Posted 10/20/15 (Tue)
By Amy Robinson
Farmer Staff Writer
Watford City will soon become a training site for medical students who are looking to practice medicine in rural communities in North Dakota.
According to Dan Kelly, McKenzie County Healthcare Systems, Inc. (MCHS) CEO, the process of being selected as a Rural Residency Training Site has been a long, but rewarding process.
As part of the training site requirements, Dr. Gary Ramage was selected for a faculty appointment as a Clinical Instructor for the Department of Family and Community Medicine at the University of North Dakota Medical School Sept. 24. That appointment will allow MCHS to begin offering a Rural Residency Training Rotation for interested residents in a Family Practice residency.
“Dr. Ramage has been an unrelenting advocate for the UND School of Medicine and Health Sciences offering residency opportunities to their medical students in small North Dakota communities,” said Kelly. “He correctly identified that the practice of medicine in Watford City is different than the practice of medicine in Minot or Bismarck.”
Kelly stated that Dr. Ramage also was astute in recognizing that if medical students were exposed to rural North Dakota, they are more likely to decide to practice in a rural community. Given his passion for this, Dr. Ramage has testified to the North Dakota Legislature and presented at the UND School of Medicine and Health Sciences.
“It is hard not to become aligned with Dr. Ramage on this mission, given his enthusiasm and the overall reality that he is right,” stated Kelly. “To that end, I made a presentation three years ago requesting that Watford City be approved as a rural residency site. It became clear to myself and the committee making that decision that we were not ready. While not affording us approval at that time, the committee strongly urged me to continue to pursue this goal.”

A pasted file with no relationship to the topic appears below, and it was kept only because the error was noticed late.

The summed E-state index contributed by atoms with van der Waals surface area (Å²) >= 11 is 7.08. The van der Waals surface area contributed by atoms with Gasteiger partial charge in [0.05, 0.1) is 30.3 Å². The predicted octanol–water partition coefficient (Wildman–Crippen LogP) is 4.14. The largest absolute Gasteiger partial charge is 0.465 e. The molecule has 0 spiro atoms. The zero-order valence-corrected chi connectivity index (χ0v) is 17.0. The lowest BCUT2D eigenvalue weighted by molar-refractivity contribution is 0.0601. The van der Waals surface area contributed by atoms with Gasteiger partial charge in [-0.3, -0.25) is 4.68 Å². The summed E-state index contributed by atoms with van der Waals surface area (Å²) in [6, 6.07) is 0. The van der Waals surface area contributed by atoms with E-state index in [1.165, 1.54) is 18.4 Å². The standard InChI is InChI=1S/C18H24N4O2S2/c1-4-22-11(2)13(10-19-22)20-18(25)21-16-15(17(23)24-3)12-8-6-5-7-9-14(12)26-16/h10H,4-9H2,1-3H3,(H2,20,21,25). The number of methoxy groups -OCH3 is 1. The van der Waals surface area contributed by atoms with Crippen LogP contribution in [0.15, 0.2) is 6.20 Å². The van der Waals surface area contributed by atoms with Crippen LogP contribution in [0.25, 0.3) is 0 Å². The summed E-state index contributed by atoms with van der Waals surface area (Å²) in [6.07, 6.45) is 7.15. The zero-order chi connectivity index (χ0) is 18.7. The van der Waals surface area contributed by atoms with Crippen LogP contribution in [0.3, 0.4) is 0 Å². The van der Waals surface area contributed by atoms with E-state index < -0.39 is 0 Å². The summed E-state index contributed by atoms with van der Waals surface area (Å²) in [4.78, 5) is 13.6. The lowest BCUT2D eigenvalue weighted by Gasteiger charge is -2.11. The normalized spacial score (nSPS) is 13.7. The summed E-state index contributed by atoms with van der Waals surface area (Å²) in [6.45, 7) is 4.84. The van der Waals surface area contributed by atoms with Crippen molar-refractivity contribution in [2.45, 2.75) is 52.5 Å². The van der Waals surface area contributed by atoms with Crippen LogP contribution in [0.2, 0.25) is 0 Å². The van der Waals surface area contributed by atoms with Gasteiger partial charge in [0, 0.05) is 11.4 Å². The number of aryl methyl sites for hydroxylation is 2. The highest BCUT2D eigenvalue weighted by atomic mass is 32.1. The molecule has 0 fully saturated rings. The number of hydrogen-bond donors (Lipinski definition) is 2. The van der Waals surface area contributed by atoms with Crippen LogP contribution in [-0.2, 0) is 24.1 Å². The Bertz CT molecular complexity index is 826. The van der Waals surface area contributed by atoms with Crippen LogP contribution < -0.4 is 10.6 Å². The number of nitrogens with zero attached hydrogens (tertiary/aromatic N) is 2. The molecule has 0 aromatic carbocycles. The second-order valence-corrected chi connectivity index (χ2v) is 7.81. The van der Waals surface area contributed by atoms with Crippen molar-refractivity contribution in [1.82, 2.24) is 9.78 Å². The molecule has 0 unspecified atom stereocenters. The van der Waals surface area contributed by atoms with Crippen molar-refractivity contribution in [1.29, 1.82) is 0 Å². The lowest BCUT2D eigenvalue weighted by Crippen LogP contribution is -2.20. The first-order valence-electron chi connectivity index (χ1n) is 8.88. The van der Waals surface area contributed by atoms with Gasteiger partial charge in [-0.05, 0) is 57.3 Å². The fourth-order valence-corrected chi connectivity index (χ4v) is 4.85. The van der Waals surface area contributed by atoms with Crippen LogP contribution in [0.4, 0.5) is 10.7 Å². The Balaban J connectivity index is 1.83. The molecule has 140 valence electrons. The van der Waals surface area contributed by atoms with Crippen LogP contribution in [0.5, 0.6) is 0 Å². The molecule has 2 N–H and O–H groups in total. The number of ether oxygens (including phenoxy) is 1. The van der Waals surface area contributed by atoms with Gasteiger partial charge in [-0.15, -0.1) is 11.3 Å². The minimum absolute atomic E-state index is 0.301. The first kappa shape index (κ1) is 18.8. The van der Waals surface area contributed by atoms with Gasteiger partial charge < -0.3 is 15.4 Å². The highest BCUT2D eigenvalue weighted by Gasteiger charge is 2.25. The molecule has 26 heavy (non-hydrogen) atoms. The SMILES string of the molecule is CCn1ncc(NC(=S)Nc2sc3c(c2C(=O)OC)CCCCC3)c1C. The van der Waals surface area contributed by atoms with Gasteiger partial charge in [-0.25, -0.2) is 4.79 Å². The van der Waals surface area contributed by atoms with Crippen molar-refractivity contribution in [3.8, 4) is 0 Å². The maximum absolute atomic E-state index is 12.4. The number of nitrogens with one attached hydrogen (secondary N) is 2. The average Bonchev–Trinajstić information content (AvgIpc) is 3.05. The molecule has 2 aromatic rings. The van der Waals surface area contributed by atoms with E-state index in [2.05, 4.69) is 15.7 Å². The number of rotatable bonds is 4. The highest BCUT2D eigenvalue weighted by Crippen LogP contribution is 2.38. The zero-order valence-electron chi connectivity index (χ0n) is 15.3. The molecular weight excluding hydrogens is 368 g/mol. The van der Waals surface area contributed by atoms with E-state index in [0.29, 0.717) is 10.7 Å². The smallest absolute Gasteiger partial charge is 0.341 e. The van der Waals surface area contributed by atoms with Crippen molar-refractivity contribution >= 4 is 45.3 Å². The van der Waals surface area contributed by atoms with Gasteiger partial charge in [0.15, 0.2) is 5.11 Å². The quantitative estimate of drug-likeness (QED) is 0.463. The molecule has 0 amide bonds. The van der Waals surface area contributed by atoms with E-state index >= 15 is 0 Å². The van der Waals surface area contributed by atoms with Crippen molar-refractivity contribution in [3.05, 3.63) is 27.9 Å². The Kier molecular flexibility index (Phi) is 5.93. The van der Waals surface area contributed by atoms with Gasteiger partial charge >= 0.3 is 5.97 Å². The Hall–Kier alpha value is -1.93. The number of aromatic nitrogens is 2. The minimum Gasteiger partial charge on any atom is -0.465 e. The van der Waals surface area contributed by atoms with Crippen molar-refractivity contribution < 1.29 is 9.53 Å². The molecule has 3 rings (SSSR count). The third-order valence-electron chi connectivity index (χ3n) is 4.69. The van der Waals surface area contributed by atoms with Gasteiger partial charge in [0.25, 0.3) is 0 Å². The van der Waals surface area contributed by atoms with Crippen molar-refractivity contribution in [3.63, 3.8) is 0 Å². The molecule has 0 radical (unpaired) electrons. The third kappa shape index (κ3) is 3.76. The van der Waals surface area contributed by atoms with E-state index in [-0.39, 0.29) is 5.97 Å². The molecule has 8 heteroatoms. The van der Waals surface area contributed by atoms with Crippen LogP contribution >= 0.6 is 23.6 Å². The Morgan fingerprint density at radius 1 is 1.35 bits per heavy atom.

Last year, according to Kelly, Watford City and Hazen partnered and requested funding to bring in a national expert on rural residencies to study the two communities to determine if they could or should ultimately become a rural residency site. And if the answer was yes, they would then be given guidance as to the interim steps needed to be taken in the effort to become a residency site.
“The completed study determined that Watford City could ultimately become a rural residency site, but would be advised to first become a rural rotation track,” said Kelly. “Thus, the McKenzie County Healthcare Systems, Inc. has been working toward the goal of first becoming a rural rotation track. What that would mean is that medical students could choose to come to Watford City for essentially an approximately two-week mini residency.”
In order to qualify as a rural rotation track, Dr. Ramage needed to obtain a faculty appointment as a Clinical Instructor for the Department of Family and Community Medicine at the UND Medical School. Dr. Ramage obtained that appointment on Sept. 24, 2015.
“We are now recognized as a rural rotation track and are able to accept students,” stated Kelly. “We anticipate we will begin slow and have one or two medical students this next year. This will serve as our first step toward becoming a residency site.”